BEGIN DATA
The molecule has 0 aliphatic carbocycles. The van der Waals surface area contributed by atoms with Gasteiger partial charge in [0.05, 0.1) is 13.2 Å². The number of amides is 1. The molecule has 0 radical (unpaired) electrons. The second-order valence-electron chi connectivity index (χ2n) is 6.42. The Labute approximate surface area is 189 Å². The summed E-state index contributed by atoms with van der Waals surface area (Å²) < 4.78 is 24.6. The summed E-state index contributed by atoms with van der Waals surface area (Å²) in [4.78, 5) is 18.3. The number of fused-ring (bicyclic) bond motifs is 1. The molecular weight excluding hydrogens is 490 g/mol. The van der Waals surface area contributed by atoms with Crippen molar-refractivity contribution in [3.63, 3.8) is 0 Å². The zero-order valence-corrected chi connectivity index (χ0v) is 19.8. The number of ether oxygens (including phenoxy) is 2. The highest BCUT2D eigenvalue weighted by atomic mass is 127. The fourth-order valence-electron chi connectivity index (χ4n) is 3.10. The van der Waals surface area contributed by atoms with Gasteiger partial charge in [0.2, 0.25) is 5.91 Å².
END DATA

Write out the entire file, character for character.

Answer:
The molecule has 0 aliphatic carbocycles. The van der Waals surface area contributed by atoms with Gasteiger partial charge in [0.05, 0.1) is 13.2 Å². The number of amides is 1. The molecule has 0 radical (unpaired) electrons. The second-order valence-electron chi connectivity index (χ2n) is 6.42. The Labute approximate surface area is 189 Å². The summed E-state index contributed by atoms with van der Waals surface area (Å²) < 4.78 is 24.6. The summed E-state index contributed by atoms with van der Waals surface area (Å²) in [4.78, 5) is 18.3. The number of fused-ring (bicyclic) bond motifs is 1. The molecular weight excluding hydrogens is 490 g/mol. The van der Waals surface area contributed by atoms with Crippen molar-refractivity contribution in [3.63, 3.8) is 0 Å². The zero-order valence-corrected chi connectivity index (χ0v) is 19.8. The number of ether oxygens (including phenoxy) is 2. The highest BCUT2D eigenvalue weighted by atomic mass is 127. The fourth-order valence-electron chi connectivity index (χ4n) is 3.10. The van der Waals surface area contributed by atoms with Gasteiger partial charge in [0.2, 0.25) is 5.91 Å².